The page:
I'd like to thank the authors for their feedback. Since they addressed my two main questions very precisely and ruled out concerns 3) and 4), I clearly recommend acceptance. When polished (through the reviewers' suggestions), the paper will be a very nice one.

NB: I noted two other typos: a ||w|| is missing after \alpha_t on line 303, and u_t should be replaced with z_t on line 496.
Q2: Please summarize your review in 1-2 sentences
This paper offers a nice new result (Theorem 1) about adaptive tuning in online linear regression on L2-balls. It should be of interest to quite many people working in online convex optimization. Since my main concerns (3 and 4) were properly addressed in the author rebuttal, I clearly recommend acceptance.
Author Feedback

Q1:Author rebuttal: Please respond to any concerns raised in the reviews. There are no constraints on how you want to argue your case, except for the fact that your text should be limited to a maximum of 6000 characters. Note however that reviewers and area chairs are very busy and may not read long vague rebuttals. It is in your own interest to be concise and to the point.
We thank the Reviewers for their very detailed and useful comments.
We will carefully take into account all their suggestions in order to improve the paper, and the clarity of the proofs.

Reviewer_5 and Reviewer_6:
"Theta_t can be the null vector; the null vector can lie in the segment [theta_t,theta_{t+1}]"

We apologize for the lack of clarity in Lemma 1.
It turns out that Lemma 1 can be stated in a stronger and even clearer way. In particular, the second term in the min in line 222 holds for any w_t, while only the first expression in the min requires the additional hypothesis on the twice differentiability on the line [theta_t,theta_{t+1}].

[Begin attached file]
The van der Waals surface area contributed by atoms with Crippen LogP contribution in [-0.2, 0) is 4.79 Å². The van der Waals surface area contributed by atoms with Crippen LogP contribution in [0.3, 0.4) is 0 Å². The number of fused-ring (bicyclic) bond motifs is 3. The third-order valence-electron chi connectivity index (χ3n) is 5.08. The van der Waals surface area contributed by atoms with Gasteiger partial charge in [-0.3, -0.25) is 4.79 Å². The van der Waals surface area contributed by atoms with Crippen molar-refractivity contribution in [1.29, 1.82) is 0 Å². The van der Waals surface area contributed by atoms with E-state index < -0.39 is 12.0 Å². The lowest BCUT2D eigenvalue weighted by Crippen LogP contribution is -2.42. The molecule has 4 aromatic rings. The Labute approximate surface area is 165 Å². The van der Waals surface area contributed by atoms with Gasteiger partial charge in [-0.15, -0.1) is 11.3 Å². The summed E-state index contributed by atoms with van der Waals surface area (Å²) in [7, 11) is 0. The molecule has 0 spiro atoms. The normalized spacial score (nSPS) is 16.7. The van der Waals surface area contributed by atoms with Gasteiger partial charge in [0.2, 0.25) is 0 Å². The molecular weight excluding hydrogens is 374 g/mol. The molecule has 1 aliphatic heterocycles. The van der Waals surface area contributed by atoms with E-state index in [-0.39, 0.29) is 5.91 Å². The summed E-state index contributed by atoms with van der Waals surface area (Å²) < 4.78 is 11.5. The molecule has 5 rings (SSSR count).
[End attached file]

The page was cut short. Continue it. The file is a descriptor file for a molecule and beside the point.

Hence, from the proof of Theorem 1, the hypothesis on line 305 makes f^*_t twice differentiable on the entire line [theta_t,theta_{t+1}], i.e. the null vector cannot be on the segment [theta_t,theta_{t+1}]. On the other hand, on rounds where the hypothesis on line 341 is true, w_t can be set to any vector with norm less than exp(||theta_t||/alpha_t)/beta_t. So, on the very first round, and on any round when ||theta_t|| is equal to zero, w_t can be simply set to 0.
All these missing details will be added to the paper.

"Theorem 1 monotone in a"

We agree that in Theorem 1, as currently stated, we could remove "a".
However, a tighter bound can be given that shows all the trade-offs in terms of the parameter "a" (the constant "34" would be replaced in this case, see line 361).
We will make this clearer in the final version.

"Lower bounds is not strong as one would expect"

We thank the Reviewer for pointing out that it should be clearer that the lower bound matches the setting of Algorithm 1. Indeed, Algorithm 1 only needs to access to the norm of x_t, rather than x_t itself, before making its decision. Moreover, the norm of u is not fixed in the lower bound, only its direction is equal to sum z_t, whose norm is of the order of sqrt(T).
Both aspects will be better explained in the final version.